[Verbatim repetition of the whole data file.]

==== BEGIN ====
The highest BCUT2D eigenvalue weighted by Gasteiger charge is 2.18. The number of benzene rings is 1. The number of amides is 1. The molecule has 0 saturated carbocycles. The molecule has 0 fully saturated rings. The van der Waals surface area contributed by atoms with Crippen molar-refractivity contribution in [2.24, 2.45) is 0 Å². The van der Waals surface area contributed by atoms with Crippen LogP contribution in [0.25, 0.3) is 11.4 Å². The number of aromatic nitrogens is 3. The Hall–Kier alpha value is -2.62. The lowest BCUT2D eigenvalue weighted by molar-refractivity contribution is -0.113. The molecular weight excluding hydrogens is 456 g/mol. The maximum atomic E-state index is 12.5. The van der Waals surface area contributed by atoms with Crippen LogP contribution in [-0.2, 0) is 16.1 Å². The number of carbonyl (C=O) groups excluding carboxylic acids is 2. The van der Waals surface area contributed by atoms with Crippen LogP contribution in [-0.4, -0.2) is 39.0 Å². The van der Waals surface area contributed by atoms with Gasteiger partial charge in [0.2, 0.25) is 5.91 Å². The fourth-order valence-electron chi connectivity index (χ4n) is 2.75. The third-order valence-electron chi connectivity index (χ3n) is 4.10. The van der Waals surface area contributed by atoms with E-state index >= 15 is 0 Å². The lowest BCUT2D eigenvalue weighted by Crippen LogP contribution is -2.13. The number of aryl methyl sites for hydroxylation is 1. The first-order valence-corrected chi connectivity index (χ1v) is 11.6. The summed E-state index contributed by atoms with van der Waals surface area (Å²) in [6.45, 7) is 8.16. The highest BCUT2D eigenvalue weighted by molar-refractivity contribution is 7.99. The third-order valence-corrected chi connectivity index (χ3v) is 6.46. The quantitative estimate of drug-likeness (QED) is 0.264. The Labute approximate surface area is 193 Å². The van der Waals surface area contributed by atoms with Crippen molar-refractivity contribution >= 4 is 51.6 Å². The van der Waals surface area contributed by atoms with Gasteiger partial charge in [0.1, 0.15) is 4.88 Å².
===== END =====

The highest BCUT2D eigenvalue weighted by Gasteiger charge is 2.18. The number of benzene rings is 1. The number of amides is 1. The molecule has 0 saturated carbocycles. The molecule has 0 fully saturated rings. The van der Waals surface area contributed by atoms with Crippen molar-refractivity contribution in [2.24, 2.45) is 0 Å². The van der Waals surface area contributed by atoms with Crippen LogP contribution in [0.25, 0.3) is 11.4 Å². The number of aromatic nitrogens is 3. The Hall–Kier alpha value is -2.62. The lowest BCUT2D eigenvalue weighted by molar-refractivity contribution is -0.113. The molecular weight excluding hydrogens is 456 g/mol. The maximum atomic E-state index is 12.5. The van der Waals surface area contributed by atoms with Crippen LogP contribution in [-0.2, 0) is 16.1 Å². The number of carbonyl (C=O) groups excluding carboxylic acids is 2. The van der Waals surface area contributed by atoms with Crippen LogP contribution in [-0.4, -0.2) is 39.0 Å². The van der Waals surface area contributed by atoms with Gasteiger partial charge in [0.2, 0.25) is 5.91 Å². The fourth-order valence-electron chi connectivity index (χ4n) is 2.75. The third-order valence-electron chi connectivity index (χ3n) is 4.10. The van der Waals surface area contributed by atoms with E-state index >= 15 is 0 Å². The lowest BCUT2D eigenvalue weighted by Crippen LogP contribution is -2.13. The number of aryl methyl sites for hydroxylation is 1. The first-order valence-corrected chi connectivity index (χ1v) is 11.6. The summed E-state index contributed by atoms with van der Waals surface area (Å²) in [6.45, 7) is 8.16. The highest BCUT2D eigenvalue weighted by molar-refractivity contribution is 7.99. The third-order valence-corrected chi connectivity index (χ3v) is 6.46. The quantitative estimate of drug-likeness (QED) is 0.264. The Labute approximate surface area is 193 Å². The van der Waals surface area contributed by atoms with Crippen molar-refractivity contribution >= 4 is 51.6 Å². The van der Waals surface area contributed by atoms with Gasteiger partial charge in [0.1, 0.15) is 4.88 Å².